The ranking’s two-year rolling cycle may not be a perfect system, as we saw on Monday when McIlroy moved back to No. 1 without hitting a meaningful shot, but it is the best golf has.

While the top spot gets the most attention, the real intrigue with the world ranking isn’t based on who is ranked No. 1 as much as it is the player at No. 51, with the top 50 being the widely held benchmark for entry into the game’s best events.

The top ranking makes for good water-cooler conversations, but since we aren’t hearing a lot of debate whether Brendon Todd (currently No. 50) is .001 average ranking point better than Victor Dubuisson (No. 51) then it seems the OWGR folks are doing something right.

Back to the drawing board. Since the Tour continues to tinker with the FedEx Cup Playoffs, points for this year’s postseason events were reduced from five times those awarded during the regular season to four times as many, it seems an apropos time to improve participation.

McIlroy skipped the first playoff stop to rest his mending ankle, which was a perfectly understandable move, but Sergio Garcia’s decision to sit out the first two playoff stops should set off alarms in Ponte Vedra Beach, Fla.

The Spaniard, who began the postseason 31st on the points list, decided to skip the first two events because, well he could. There is no way to make the independent contractors play, but the Tour could create a format where players are penalized, say 500 points, for skipping events.

The playoff concept may not be a perfect fit for golf, but the idea of a “bye” week certainly doesn’t work either.

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Cook leads by one entering final round at CareerBuilder

By Associated PressJanuary 21, 2018, 12:51 am

LA QUINTA, Calif. – Austin Cook played a six-hole stretch in 6 under and shot an 8-under 64 in breezy conditions Saturday to take the lead at the CareerBuilder Challenge.

Cook began the run at La Quinta Country Club with birdies on Nos. 4-5, eagled the sixth and added birdies on No. 7 and 9 to make the turn in 6-under 30.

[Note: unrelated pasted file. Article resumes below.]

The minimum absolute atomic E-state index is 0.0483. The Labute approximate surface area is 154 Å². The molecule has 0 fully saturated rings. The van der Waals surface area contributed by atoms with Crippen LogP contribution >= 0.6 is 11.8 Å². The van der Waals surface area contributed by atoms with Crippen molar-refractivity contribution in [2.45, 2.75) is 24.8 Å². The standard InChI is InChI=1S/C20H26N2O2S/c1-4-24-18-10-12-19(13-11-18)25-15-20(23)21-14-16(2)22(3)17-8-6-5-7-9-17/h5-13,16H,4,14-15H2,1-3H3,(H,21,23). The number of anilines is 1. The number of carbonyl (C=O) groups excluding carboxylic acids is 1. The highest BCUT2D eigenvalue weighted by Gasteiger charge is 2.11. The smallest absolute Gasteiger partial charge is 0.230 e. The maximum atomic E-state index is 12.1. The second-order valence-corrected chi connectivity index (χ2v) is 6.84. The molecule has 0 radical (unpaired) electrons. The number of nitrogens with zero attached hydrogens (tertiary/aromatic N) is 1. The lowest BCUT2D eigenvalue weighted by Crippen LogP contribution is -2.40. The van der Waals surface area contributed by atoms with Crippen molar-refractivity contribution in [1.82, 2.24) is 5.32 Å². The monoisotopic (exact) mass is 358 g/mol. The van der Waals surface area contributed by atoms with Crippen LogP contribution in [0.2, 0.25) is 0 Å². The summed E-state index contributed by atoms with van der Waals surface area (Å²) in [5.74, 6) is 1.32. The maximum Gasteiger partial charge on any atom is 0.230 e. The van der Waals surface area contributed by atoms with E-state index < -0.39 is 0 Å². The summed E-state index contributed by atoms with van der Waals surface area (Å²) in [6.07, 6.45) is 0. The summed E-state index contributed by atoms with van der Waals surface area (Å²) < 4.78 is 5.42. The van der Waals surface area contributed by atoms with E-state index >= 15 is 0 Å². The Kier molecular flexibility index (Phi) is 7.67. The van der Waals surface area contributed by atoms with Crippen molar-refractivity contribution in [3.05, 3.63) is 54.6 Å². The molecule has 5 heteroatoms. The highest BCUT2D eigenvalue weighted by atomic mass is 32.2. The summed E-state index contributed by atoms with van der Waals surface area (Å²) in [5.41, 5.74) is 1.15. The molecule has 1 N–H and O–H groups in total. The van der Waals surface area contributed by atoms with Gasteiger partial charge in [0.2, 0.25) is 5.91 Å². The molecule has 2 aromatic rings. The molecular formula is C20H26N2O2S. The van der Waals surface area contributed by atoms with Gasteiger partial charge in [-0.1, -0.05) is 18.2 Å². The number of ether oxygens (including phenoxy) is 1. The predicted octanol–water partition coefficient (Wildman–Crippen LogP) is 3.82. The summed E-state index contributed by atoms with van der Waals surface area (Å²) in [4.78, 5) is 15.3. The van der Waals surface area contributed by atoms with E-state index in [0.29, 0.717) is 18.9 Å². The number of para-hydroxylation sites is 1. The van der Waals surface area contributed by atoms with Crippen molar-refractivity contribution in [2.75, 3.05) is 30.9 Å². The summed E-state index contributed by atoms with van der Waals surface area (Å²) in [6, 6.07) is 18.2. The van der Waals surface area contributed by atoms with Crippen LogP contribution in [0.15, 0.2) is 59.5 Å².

After a bogey on the 10th, he birdied Nos. 11, 12 and 15 and saved par on the 18th with a 20-footer to take a 19-under 197 total into the final round on PGA West's Stadium Course. The 26-year-old former Arkansas player is making his first start in the event. He won at Sea Island in November for his first PGA Tour title.

Fellow former Razorbacks star Andrew Landry and Martin Piller were a stroke back. Landry, the second-round leader, had a 70 on the Stadium Course. Piller, the husband of LPGA tour player Gerina Piller, shot a 67 at La Quinta. They are both winless on the PGA Tour.

Full-field scores from the Career Builder Challenge

CareerBuilder Challenge: Articles, photos and videos

Jon Rahm had a 70 at the Stadium Course to reach 17 under. The top-ranked player in the field at No. 3, Rahm beat up the par 5s again, but had four bogeys – three on par 3s. He has played the 12 par 5s in 13 under with an eagle and 11 birdies.

Scott Piercy also was two strokes back after a 66 at the Stadium.

Adam Hadwin had a 67 at La Quinta a year after shooting a third-round 59 on the course. The Canadian was 16 under along with Grayson Murray and Brandon Harkins. Murray had a 67 on PGA West's Jack Nicklaus Tournament Course, and Harkins shot 68 on the Stadium Course.

Phil Mickelson missed the cut in his first tournament of the year for the second time in his career, shooting a 74 on the Stadium Course to finish at 4 under – four strokes from a Sunday tee time.

The 47-year-old Hall of Famer was playing for the first time since late October. He also missed the cut in the Phoenix Open in his 2009 opener.

Charlie Reiter, the Palm Desert High School senior playing on the first sponsor exemption the event has given to an amateur, also missed the cut. The Southern California recruit had three early straight double bogeys in a 77 on the Stadium that left him 1 over for the week.